Former state senator Howard A. Denis yesterday won the Republican nomination in the special election to succeed departing Montgomery County Council member Betty Ann Krahnke after he increased his lead over his closest rival in a tally of absentee ballots.
Denis led Mary Kane by 35 votes after Tuesday's primary, but more than 400 absentee ballots had not been counted. Once election officials had completed the day-long tally of those ballots last night, Denis had defeated Kane by 138 votes and county election officials said there are not enough pending overseas ballots to change the result.
"We have won the battle, and now the war starts," said Denis, after pacing in the Council Office Building for 90 minutes waiting for results. "It's going to be a vigorous, high-level race."
The drawn-out conclusion to the Republican contest to succeed Krahnke, who is suffering from Lou Gehrig's disease, begins a sprint to the April 18 election. Denis will face Democrat Patricia S. Baptiste for the Council District 1 seat representing Chevy Chase, Bethesda and Potomac on the nine-member council.
Baptiste, 58, easily won the Democratic contest on Tuesday after outpacing Washington lawyer Roger Berliner by 21 percentage points. But her race turned bitter in the closing weeks, and Baptiste has been reaching out to Democratic leaders since the primary in an effort to unite the party for the coming campaign.
The Republican race was far more amiable, and Kane was quick to congratulate Denis last night and pledged to support his candidacy. Moments after the two candidates were handed a computer printout of election results, Kane turned to Denis with her hand extended. Denis called the first-time candidate "a rising star."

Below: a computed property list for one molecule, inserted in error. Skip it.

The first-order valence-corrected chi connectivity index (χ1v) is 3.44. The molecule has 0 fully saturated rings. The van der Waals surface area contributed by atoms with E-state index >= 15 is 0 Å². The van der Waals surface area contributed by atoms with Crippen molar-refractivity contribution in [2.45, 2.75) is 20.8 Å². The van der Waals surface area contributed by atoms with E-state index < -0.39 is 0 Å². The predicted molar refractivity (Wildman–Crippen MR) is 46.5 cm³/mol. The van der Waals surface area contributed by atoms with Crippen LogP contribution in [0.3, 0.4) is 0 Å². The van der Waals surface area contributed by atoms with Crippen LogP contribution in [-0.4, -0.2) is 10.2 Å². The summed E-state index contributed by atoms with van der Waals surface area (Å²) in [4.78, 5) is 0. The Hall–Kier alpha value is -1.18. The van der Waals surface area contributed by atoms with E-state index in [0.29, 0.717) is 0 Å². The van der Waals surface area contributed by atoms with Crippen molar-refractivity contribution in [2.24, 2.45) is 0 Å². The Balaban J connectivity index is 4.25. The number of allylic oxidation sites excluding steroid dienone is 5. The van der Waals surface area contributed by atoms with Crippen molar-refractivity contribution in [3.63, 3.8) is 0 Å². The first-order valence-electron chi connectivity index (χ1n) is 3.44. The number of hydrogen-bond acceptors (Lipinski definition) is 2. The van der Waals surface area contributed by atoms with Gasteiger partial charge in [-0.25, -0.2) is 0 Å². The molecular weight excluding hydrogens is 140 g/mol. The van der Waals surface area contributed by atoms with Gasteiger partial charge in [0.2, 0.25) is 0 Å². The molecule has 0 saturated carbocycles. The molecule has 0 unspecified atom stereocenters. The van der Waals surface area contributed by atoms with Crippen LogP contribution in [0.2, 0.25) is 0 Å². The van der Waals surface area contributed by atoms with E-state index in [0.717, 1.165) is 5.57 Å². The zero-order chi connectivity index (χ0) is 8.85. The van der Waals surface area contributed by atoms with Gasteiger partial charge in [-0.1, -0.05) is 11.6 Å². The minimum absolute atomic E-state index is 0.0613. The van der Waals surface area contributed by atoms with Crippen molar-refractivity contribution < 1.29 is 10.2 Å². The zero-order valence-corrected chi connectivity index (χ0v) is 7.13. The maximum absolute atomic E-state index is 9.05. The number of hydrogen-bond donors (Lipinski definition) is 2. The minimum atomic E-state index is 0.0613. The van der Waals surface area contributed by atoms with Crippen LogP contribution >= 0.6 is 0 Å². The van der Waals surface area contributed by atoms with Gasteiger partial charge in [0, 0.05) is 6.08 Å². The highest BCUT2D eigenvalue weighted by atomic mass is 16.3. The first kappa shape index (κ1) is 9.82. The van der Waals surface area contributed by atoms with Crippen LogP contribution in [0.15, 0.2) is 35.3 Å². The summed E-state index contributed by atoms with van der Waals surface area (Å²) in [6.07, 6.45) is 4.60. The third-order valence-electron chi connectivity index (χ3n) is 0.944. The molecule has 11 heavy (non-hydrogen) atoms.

"It's important to keep this seat Republican, and we are more than willing to help Mr. Denis do that," said Kane, 38, who ran GOP presidential candidate George W. Bush's Montgomery operation. "We'll be back."
Despite her party affiliation, Baptiste has been endorsed by Krahnke, a Republican. Registered Democrats outnumber Republicans in the district by almost 2 to 1.
Baptiste plans to emphasize the same themes she did in her successful primary campaign, particularly controlling growth in a district where some neighborhoods are suffering the symptoms of overdevelopment.
Denis, 60, has had a place on most county ballots since 1974. He ran a campaign long on shoe leather and personal gusto that stressed his experience in public office. He signaled that he would emphasize education and transportation in the general election.
Denis favors construction of the intercounty connector, for example, while Baptiste opposes the project. The $1 billion highway would connect Interstate 270 and I-95 north of the Capital Beltway, but Gov. Parris N. Glendening (D) withdrew his support for the project last year. A council majority opposes the project.
One possible key to the election will be voter turnout, since no other contest will share the ballot that day. Denis said he was relieved to be advancing to the next stage.
"I thought this was either my last hurrah or it would be a new lease on my public life," he said.